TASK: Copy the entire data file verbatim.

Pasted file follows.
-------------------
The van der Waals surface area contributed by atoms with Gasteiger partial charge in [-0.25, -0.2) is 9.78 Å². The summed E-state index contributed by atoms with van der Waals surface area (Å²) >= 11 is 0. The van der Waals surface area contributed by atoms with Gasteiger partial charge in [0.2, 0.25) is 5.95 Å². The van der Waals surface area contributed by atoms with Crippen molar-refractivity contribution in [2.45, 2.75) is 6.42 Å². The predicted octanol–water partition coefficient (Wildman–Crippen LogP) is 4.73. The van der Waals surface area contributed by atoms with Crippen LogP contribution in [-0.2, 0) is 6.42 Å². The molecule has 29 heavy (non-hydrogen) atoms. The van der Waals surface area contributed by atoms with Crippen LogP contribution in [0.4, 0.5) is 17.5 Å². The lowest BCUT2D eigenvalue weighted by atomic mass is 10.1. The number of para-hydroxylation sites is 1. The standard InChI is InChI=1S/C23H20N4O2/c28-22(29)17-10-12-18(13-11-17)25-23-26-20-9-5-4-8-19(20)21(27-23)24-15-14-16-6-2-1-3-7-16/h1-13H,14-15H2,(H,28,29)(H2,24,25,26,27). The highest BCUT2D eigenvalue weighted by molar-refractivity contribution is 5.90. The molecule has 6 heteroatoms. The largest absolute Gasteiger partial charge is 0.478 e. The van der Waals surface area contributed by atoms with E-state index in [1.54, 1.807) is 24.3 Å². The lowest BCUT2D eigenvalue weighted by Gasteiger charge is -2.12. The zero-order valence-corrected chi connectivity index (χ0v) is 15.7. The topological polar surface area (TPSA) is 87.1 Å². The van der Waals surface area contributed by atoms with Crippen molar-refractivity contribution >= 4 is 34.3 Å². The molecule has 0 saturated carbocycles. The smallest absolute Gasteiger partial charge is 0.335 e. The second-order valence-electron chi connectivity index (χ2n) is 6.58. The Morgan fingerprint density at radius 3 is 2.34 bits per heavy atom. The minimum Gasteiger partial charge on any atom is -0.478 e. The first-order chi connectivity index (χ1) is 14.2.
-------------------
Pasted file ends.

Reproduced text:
The van der Waals surface area contributed by atoms with Gasteiger partial charge in [-0.25, -0.2) is 9.78 Å². The summed E-state index contributed by atoms with van der Waals surface area (Å²) >= 11 is 0. The van der Waals surface area contributed by atoms with Gasteiger partial charge in [0.2, 0.25) is 5.95 Å². The van der Waals surface area contributed by atoms with Crippen molar-refractivity contribution in [2.45, 2.75) is 6.42 Å². The predicted octanol–water partition coefficient (Wildman–Crippen LogP) is 4.73. The van der Waals surface area contributed by atoms with Crippen LogP contribution in [-0.2, 0) is 6.42 Å². The molecule has 29 heavy (non-hydrogen) atoms. The van der Waals surface area contributed by atoms with Crippen LogP contribution in [0.4, 0.5) is 17.5 Å². The lowest BCUT2D eigenvalue weighted by atomic mass is 10.1. The number of para-hydroxylation sites is 1. The standard InChI is InChI=1S/C23H20N4O2/c28-22(29)17-10-12-18(13-11-17)25-23-26-20-9-5-4-8-19(20)21(27-23)24-15-14-16-6-2-1-3-7-16/h1-13H,14-15H2,(H,28,29)(H2,24,25,26,27). The highest BCUT2D eigenvalue weighted by molar-refractivity contribution is 5.90. The molecule has 6 heteroatoms. The largest absolute Gasteiger partial charge is 0.478 e. The van der Waals surface area contributed by atoms with E-state index in [1.54, 1.807) is 24.3 Å². The lowest BCUT2D eigenvalue weighted by Gasteiger charge is -2.12. The zero-order valence-corrected chi connectivity index (χ0v) is 15.7. The topological polar surface area (TPSA) is 87.1 Å². The van der Waals surface area contributed by atoms with Crippen molar-refractivity contribution >= 4 is 34.3 Å². The molecule has 0 saturated carbocycles. The smallest absolute Gasteiger partial charge is 0.335 e. The second-order valence-electron chi connectivity index (χ2n) is 6.58. The Morgan fingerprint density at radius 3 is 2.34 bits per heavy atom. The minimum Gasteiger partial charge on any atom is -0.478 e. The first-order chi connectivity index (χ1) is 14.2.